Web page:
Anthony Davis is on the cover of NBA 2K20, which will be released on Sept. 6. Sorry, you’ve got to wait until then to play it, but here is an early teaser video.

Report: Chris Paul trade to Miami hung up on picks moving with him

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Chris Paul is making a stopover in Oklahoma City. The Rockets sent him there for Paul George, but the competitive 34-year-old point guard doesn’t want to be part of a long rebuilding project. He wants to be traded again before the season starts.

His preference? Miami, according to Brian Windhorst of ESPN. There, CP3 would team up with Jimmy Butler. Miami is open to the idea, but what has hung the entire thing up is the discussion of picks, Windhorst said on ESPN’s SportsCenter on Monday night (hat tip NESN).

“When you talk about him potentially going to the Miami Heat, which is his preference, one thing I’ve been told in the talks; the fact that the Thunder hold the two of the Heat’s first-round picks in the future — unprotected 2021, protected 2023 — makes this a difficult conversation because the Heat want those picks back,” Windhorst said. “The Thunder have expressed an interest in giving one of those picks back but they would want another pick farther off into the future. So I do think that these teams have a lot to talk about.”

Oklahoma City is rebuilding and the mountain of picks they have compiled through trading George and Westbrook — 16 potential first rounders through 2026, including their own, enough to make Danny Ainge think they have too many picks — is at the heart of that plan. While the Thunder can afford to give one or two up, they don’t want to.

Miami is saying that to take on Paul’s remaining three-years, $124 million, they want a sweetener. Which is what every team would ask for.

Which brings us to another problem for the Thunder: There is not much of a market for Paul. Miami is the only name really mentioned in negotiations. There is speculation about other potential landing spots, and no doubt some feeler calls have come into Sam Presti in OKC, but the Heat seem to be the only team going down the road of serious talks.

There are other challenges to getting this trade done. For example, the Thunder would love to shed salary (they are still $3.7 million into the tax) but the Heat are hard-capped after the Jimmy Butler sign-and-trade and cannot absorb any more salary.

The Heat may be the place Paul ultimately lands but finding a deal that works could take some time to bring together.

Brandon Clarke named Summer League MVP, leads Grizzlies to Vegas title

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Brandon Clarke made his mark in Las Vegas.

The No. 21 pick in June out of Gonzaga, he averaged 14.6 points, 8.6 rebounds, and 1.6 blocks per game in leading the Grizzlies to the championship game, and for that he was named the Las Vegas Summer League MVP.

(That award has been won by Damian Lillard, Blake Griffin and John Wall, but also Josh Shelby and Glen Rice Jr. Most winners of the award had good careers as role players — Randy Foye, Jerryd Bayless, whatever Lonzo Ball and Josh Hart become — but it’s a mistake to think it’s a precursor of NBA dominance.)

Clarke wasn’t done, he had 15 points and 16 rebounds in the championship game, leading the Grizzlies past the Timberwolves 95-92. Memphis is your 2019 NBA Summer League Champions.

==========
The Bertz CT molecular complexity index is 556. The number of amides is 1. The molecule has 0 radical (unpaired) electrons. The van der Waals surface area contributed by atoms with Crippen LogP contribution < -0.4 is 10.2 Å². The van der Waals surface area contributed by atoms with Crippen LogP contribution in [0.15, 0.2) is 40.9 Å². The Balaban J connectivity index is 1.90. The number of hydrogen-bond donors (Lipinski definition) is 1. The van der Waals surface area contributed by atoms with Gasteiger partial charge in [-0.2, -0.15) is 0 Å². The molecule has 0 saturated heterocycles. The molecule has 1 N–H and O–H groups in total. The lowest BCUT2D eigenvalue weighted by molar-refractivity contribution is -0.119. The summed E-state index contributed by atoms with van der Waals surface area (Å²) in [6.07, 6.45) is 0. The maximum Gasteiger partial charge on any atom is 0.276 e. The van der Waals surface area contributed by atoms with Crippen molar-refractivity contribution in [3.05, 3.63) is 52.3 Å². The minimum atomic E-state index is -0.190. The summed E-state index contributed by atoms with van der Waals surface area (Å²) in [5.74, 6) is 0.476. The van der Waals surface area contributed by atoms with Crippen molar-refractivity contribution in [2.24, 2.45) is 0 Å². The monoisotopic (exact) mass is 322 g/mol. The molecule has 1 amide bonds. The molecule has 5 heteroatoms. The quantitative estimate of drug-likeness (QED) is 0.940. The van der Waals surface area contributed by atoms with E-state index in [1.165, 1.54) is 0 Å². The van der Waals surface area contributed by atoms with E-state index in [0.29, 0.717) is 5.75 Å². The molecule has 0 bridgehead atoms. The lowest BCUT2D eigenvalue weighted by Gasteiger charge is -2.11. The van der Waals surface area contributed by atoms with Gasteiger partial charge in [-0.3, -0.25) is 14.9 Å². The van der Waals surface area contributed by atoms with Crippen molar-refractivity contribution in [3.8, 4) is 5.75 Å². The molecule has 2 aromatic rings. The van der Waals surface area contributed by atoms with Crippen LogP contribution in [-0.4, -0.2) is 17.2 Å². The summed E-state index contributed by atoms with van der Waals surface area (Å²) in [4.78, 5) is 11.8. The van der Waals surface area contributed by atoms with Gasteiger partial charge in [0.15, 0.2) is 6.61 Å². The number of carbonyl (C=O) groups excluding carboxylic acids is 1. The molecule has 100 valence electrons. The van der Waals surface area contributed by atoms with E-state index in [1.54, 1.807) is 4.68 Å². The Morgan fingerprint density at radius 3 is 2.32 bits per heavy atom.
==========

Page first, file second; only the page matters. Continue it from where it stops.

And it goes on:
Memphis raced out to a 15-point lead early in the title game.

In the end, it was a balanced attack that won Memphis the game. Grayson Allen led the way 17 points, but Clarke, Bruno Caboclo, and Dusty Hannah’s all had 15 points, while Tyler Harvey added a dozen.

Minnesota was led by Kelan Martin with 19 points.

Mavericks owner Mark Cuban fined $50,000; Rockets owner Tilman Fertitta $25,000

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The first rule of NBA ownership: Don’t talk about NBA ownership.

Or the business you do as an owner until it becomes official, even if by then everyone else has known for days and already moved on from the topic.

Monday was an expensive day for two of the NBA’s owners of teams in Texas. Mark Cuban was fined $50,000 for leaking information from the league’s Board of Governor’s meeting about the new coach’s challenge  — even though everybody knew what was going to happen — before the meeting officially ended. Tim MacMahon of ESPN reported this story and had maybe the best quote of the summer to go with it.

The NBA office fined Dallas Mavericks owner Mark Cuban $50,000 after he admitted to leaking information from last week’s Board of Governors meeting to a reporter, sources told ESPN…

“I appreciate the irony of your reporting on a fine that someone should, but won’t, get fined for leaking to you,” Cuban told ESPN.

Sources said Sacramento Kings owner Vivek Ranadive expressed concern that information about the vote to allow coaches’ challenges was being reported while the meeting was still in session. Cuban immediately admitted that he had leaked the information, sources said.

Well played, Cuban.

This is a letter of the law fine, but was it a big deal that this got out? The vote was all but assured, a formality, but Cuban gets fined for telling people? Thanks, Vivek.

From the same “is this really a big deal” file we have the fine Rockets owner Tilman Fertitta got on Monday, $25,000 for talking about the Russell Westbrook trade before it was official. Even though everybody was talking about it. From Mark Stein of the New York Times.

Here is the oh-so-damaging quote:

Again, I get Fertitta crossed the official line because the trade had not gone through yet, but does that line really need to exist in these cases? It feels like the silly hat thing at the NBA Draft.

Damaging or even interesting information was not divulged in either case. The fines were not steep because of it, but the NBA’s process of what is and is not allowed around trades and free agency — and the odd Board of Governors meeting — seems behind the times.